Corrupted cops, street gangs, "bratki" on "bummers" and "merins", angry truck drivers, beautiful women and death are what four friends on a black bummer who set up on mission from one ... See full summary »
Third film based on Boris Akunin's "Priklucheniya Erasta Petrovicha Fandorina" series of novels. On a train from St. Petersburg to Moscow general Khrapov was killed and no one else but ... See full summary »
The film takes place a few years after the events shown in Bummer. Kostyan "Kot", who lost all his friends, the woman he loved and was nearly killed in the first installment of the film ... See full summary »
A very typical post-Soviet era storyline. A bunch of vagabonds lured an innocent teenage girl to their apartment, offered her a drink, intimidated then gang raped her. Local cops are ... See full summary »
Corrupted cops, street gangs, "bratki" on "bummers" and "merins", angry truck drivers, beautiful women and death are what four friends on a black bummer who set up on mission from one region of Russia to another are about to face. Don't forget that the main four characters are far from angels themselves... Written by
the gas station owner who agrees to accept a car audio as a payment instead of cash. See more »
Petya 'The Frame':
[after spending $1000 to bribe a corrupt cop]
Anyone has any money? We need to buy gas.
I have 20 rubles.
Petya 'The Frame':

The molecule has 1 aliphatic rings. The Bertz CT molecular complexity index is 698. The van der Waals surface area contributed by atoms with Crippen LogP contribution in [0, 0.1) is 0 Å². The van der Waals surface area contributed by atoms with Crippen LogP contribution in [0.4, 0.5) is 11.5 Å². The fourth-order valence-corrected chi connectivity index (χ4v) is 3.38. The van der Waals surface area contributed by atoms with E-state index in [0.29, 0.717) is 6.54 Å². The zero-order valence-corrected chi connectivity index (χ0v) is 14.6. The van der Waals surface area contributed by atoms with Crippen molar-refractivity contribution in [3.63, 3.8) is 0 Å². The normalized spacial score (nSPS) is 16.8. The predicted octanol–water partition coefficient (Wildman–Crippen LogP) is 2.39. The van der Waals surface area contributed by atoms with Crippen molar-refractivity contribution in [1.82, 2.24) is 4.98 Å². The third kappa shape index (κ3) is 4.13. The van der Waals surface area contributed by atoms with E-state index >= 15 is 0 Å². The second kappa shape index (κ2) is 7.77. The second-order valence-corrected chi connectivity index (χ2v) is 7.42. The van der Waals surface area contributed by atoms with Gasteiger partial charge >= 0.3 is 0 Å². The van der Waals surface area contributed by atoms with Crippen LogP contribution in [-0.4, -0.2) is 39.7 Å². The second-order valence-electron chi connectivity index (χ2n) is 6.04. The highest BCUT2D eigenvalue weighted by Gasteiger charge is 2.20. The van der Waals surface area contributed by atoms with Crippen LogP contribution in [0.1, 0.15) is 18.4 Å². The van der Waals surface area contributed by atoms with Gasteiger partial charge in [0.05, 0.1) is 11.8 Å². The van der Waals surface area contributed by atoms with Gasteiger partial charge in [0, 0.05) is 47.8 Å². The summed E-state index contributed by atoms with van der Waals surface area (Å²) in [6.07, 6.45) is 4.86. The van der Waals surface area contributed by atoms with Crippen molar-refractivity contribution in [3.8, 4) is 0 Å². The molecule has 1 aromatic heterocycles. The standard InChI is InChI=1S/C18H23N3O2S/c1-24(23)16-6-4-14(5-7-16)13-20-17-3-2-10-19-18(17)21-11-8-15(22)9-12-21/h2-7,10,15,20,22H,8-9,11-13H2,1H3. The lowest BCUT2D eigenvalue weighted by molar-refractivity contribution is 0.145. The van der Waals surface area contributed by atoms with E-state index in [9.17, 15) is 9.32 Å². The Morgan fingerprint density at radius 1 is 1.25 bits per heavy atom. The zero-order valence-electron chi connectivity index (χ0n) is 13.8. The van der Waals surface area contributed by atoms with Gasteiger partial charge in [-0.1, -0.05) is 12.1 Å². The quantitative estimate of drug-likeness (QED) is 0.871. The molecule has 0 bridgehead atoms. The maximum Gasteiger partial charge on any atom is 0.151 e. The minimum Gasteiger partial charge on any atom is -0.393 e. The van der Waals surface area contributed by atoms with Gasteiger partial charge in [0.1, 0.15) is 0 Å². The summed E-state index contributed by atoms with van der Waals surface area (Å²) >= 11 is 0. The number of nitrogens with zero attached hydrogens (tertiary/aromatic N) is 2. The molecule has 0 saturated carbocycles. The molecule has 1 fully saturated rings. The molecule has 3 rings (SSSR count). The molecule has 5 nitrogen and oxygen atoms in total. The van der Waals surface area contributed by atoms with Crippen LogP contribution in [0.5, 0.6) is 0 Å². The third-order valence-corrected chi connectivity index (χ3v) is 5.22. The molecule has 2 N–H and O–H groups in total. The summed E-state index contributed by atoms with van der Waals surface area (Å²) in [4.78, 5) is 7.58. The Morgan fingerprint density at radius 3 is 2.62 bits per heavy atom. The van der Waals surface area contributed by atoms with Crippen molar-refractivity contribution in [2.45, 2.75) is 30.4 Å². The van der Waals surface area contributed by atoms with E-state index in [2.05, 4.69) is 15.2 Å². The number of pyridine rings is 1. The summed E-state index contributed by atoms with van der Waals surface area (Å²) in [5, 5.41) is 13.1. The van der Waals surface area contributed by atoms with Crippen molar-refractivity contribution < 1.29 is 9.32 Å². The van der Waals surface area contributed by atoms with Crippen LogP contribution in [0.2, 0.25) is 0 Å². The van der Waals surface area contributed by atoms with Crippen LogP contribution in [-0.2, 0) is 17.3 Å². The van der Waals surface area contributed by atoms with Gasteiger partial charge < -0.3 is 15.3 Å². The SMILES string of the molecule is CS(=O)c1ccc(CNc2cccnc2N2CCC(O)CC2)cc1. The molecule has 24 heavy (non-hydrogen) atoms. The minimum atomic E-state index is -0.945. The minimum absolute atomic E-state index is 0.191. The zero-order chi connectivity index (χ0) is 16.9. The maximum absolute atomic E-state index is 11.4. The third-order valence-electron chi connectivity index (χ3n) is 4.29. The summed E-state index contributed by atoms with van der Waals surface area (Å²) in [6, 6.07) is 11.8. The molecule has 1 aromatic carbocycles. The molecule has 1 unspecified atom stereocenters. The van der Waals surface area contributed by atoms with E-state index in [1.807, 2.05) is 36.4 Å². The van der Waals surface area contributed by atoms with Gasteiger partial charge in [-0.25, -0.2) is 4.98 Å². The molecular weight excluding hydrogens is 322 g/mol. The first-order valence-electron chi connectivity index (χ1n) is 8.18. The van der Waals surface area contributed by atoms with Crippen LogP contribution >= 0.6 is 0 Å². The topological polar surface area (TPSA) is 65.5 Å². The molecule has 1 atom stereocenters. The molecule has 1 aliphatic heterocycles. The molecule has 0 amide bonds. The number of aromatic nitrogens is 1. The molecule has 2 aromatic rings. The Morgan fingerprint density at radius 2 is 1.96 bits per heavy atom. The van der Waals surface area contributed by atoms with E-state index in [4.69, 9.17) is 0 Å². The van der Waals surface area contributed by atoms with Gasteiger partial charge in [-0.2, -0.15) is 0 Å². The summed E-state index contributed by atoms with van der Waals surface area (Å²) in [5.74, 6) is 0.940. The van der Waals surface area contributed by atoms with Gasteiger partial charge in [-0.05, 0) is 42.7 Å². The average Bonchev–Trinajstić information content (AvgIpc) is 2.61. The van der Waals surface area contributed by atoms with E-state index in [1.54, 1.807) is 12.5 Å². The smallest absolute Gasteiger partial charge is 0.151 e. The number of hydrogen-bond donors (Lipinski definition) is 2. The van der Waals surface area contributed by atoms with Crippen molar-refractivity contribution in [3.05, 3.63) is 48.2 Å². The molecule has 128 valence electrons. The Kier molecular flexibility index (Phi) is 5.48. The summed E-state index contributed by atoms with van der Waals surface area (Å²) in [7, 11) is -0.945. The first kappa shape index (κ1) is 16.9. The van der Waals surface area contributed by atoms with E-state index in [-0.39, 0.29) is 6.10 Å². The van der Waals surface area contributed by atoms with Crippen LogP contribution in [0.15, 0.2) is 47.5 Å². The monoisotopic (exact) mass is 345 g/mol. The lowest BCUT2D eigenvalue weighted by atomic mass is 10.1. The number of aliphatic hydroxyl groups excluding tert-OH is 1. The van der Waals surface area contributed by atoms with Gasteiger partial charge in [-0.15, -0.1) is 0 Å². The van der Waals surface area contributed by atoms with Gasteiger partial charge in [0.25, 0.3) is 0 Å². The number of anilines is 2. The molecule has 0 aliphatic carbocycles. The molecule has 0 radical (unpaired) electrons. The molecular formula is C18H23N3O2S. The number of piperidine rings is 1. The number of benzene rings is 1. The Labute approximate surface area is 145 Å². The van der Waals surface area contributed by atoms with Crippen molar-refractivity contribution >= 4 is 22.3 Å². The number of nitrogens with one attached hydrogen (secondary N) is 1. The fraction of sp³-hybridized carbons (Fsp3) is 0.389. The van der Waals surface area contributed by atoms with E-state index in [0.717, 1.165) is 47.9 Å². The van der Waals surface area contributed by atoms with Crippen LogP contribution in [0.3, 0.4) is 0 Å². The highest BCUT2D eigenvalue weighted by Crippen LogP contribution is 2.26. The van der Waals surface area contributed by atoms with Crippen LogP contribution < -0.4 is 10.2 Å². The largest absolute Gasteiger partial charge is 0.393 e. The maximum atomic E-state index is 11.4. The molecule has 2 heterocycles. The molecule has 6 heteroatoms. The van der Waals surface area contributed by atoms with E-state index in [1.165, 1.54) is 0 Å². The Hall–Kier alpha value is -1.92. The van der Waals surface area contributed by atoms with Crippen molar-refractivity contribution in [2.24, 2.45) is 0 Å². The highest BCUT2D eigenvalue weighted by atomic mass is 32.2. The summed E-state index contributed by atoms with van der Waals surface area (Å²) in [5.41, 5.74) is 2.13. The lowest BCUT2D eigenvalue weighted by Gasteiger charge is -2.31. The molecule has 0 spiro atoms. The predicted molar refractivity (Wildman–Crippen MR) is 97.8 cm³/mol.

20 rubles? That's only enough to buy some milk from a babushka.
[next scene - Killa is drinking milk from a glass jar, aparently bought from some babushka along the road]
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A gritty Russian gangster film in the vein of "Brother"
This film is part of the new generation of Eastern European gangster films. In the vein of "Pusher", and "Brother", the director leads you through the gritty and chaotic world of the Russian mafia. The characters are original and memorable, and the cast does an excellent job.
The story revolves around four close-knit gang members and their stolen Beemer (the title of the film is the Russian-language equivalent of the word "Beemer", or BMW). The four have to leave Moscow for a while and lay low, and so ride the beemer out of town. These black-leather wearing slick New Russian boys contrast heavily with the provincial Russians whom they encounter along the way. The polarization of Russian society is clearly visible, and the film I think makes this one of its central themes.
Overall, I rate this film highly.
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